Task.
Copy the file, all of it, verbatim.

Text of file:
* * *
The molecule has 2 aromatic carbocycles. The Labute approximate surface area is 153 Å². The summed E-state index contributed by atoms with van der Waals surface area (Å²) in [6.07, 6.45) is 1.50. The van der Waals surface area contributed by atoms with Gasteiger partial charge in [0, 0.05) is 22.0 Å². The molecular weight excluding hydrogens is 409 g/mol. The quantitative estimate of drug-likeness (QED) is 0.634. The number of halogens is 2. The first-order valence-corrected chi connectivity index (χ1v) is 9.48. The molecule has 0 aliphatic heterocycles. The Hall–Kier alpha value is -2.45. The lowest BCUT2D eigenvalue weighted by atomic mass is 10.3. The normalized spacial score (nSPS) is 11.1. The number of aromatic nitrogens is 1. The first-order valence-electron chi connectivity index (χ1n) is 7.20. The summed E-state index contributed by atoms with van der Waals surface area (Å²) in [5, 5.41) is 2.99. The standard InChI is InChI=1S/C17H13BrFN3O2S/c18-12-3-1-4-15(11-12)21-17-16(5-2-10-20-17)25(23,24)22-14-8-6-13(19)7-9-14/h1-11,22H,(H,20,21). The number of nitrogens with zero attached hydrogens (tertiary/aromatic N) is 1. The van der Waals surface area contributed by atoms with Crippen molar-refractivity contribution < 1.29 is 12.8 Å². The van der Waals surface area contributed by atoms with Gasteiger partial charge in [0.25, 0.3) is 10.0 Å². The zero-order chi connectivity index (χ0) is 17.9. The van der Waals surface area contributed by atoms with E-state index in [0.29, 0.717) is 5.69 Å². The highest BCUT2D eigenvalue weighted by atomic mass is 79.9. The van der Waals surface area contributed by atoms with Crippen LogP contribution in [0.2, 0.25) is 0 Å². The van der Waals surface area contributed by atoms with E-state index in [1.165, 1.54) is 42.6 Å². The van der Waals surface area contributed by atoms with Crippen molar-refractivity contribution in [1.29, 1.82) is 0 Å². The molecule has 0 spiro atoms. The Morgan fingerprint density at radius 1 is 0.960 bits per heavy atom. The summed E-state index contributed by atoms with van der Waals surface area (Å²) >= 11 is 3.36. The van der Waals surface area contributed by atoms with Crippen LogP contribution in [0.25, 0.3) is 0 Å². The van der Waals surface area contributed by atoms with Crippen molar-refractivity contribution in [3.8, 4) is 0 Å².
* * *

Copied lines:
The molecule has 2 aromatic carbocycles. The Labute approximate surface area is 153 Å². The summed E-state index contributed by atoms with van der Waals surface area (Å²) in [6.07, 6.45) is 1.50. The van der Waals surface area contributed by atoms with Gasteiger partial charge in [0, 0.05) is 22.0 Å². The molecular weight excluding hydrogens is 409 g/mol. The quantitative estimate of drug-likeness (QED) is 0.634. The number of halogens is 2. The first-order valence-corrected chi connectivity index (χ1v) is 9.48. The molecule has 0 aliphatic heterocycles. The Hall–Kier alpha value is -2.45. The lowest BCUT2D eigenvalue weighted by atomic mass is 10.3. The normalized spacial score (nSPS) is 11.1. The number of aromatic nitrogens is 1. The first-order valence-electron chi connectivity index (χ1n) is 7.20. The summed E-state index contributed by atoms with van der Waals surface area (Å²) in [5, 5.41) is 2.99. The standard InChI is InChI=1S/C17H13BrFN3O2S/c18-12-3-1-4-15(11-12)21-17-16(5-2-10-20-17)25(23,24)22-14-8-6-13(19)7-9-14/h1-11,22H,(H,20,21). The number of nitrogens with zero attached hydrogens (tertiary/aromatic N) is 1. The van der Waals surface area contributed by atoms with Crippen molar-refractivity contribution < 1.29 is 12.8 Å². The van der Waals surface area contributed by atoms with Gasteiger partial charge in [0.25, 0.3) is 10.0 Å². The zero-order chi connectivity index (χ0) is 17.9. The van der Waals surface area contributed by atoms with E-state index in [0.29, 0.717) is 5.69 Å². The highest BCUT2D eigenvalue weighted by atomic mass is 79.9. The van der Waals surface area contributed by atoms with Crippen LogP contribution in [0.2, 0.25) is 0 Å². The van der Waals surface area contributed by atoms with E-state index in [1.165, 1.54) is 42.6 Å². The van der Waals surface area contributed by atoms with Crippen molar-refractivity contribution in [1.29, 1.82) is 0 Å². The molecule has 0 spiro atoms. The Morgan fingerprint density at radius 1 is 0.960 bits per heavy atom. The summed E-state index contributed by atoms with van der Waals surface area (Å²) >= 11 is 3.36. The van der Waals surface area contributed by atoms with Crippen LogP contribution in [0.25, 0.3) is 0 Å². The van der Waals surface area contributed by atoms with Crippen molar-refractivity contribution in [3.8, 4) is 0 Å².